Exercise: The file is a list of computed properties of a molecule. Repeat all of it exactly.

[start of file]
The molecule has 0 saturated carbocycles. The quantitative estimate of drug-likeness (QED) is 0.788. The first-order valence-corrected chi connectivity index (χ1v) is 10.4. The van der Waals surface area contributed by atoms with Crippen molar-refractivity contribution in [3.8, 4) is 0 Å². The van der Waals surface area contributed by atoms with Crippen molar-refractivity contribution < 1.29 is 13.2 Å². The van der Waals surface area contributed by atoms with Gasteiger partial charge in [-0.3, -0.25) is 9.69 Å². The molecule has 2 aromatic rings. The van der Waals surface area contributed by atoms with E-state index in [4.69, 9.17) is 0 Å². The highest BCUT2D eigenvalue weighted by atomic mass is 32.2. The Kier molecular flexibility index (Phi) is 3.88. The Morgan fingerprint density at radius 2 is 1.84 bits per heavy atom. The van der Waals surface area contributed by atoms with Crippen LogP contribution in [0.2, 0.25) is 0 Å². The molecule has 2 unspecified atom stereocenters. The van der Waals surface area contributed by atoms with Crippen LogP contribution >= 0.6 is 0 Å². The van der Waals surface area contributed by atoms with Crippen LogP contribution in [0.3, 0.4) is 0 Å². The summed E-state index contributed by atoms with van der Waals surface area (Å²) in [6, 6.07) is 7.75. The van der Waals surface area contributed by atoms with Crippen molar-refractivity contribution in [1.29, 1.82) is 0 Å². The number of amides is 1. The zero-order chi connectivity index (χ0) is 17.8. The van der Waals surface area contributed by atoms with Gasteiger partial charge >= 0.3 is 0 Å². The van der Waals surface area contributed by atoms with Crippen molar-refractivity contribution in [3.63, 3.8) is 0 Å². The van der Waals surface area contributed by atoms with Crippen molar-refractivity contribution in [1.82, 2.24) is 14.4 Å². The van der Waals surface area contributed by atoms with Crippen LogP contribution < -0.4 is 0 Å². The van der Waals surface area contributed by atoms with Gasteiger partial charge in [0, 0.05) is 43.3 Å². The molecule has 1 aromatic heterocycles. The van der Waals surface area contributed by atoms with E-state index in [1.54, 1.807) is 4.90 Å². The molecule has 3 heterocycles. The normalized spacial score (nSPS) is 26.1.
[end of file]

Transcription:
The molecule has 0 saturated carbocycles. The quantitative estimate of drug-likeness (QED) is 0.788. The first-order valence-corrected chi connectivity index (χ1v) is 10.4. The van der Waals surface area contributed by atoms with Crippen molar-refractivity contribution in [3.8, 4) is 0 Å². The van der Waals surface area contributed by atoms with Crippen molar-refractivity contribution < 1.29 is 13.2 Å². The van der Waals surface area contributed by atoms with Gasteiger partial charge in [-0.3, -0.25) is 9.69 Å². The molecule has 2 aromatic rings. The van der Waals surface area contributed by atoms with E-state index in [4.69, 9.17) is 0 Å². The highest BCUT2D eigenvalue weighted by atomic mass is 32.2. The Kier molecular flexibility index (Phi) is 3.88. The Morgan fingerprint density at radius 2 is 1.84 bits per heavy atom. The van der Waals surface area contributed by atoms with Crippen LogP contribution in [0.2, 0.25) is 0 Å². The molecule has 2 unspecified atom stereocenters. The van der Waals surface area contributed by atoms with Crippen LogP contribution >= 0.6 is 0 Å². The van der Waals surface area contributed by atoms with Crippen LogP contribution in [0.3, 0.4) is 0 Å². The summed E-state index contributed by atoms with van der Waals surface area (Å²) in [6, 6.07) is 7.75. The van der Waals surface area contributed by atoms with Crippen molar-refractivity contribution in [1.29, 1.82) is 0 Å². The number of amides is 1. The zero-order chi connectivity index (χ0) is 17.8. The van der Waals surface area contributed by atoms with Gasteiger partial charge >= 0.3 is 0 Å². The van der Waals surface area contributed by atoms with Crippen molar-refractivity contribution in [3.63, 3.8) is 0 Å². The van der Waals surface area contributed by atoms with Crippen molar-refractivity contribution in [1.82, 2.24) is 14.4 Å². The van der Waals surface area contributed by atoms with Crippen LogP contribution < -0.4 is 0 Å². The van der Waals surface area contributed by atoms with Gasteiger partial charge in [0, 0.05) is 43.3 Å². The molecule has 1 aromatic heterocycles. The van der Waals surface area contributed by atoms with E-state index in [1.54, 1.807) is 4.90 Å². The molecule has 3 heterocycles. The normalized spacial score (nSPS) is 26.1.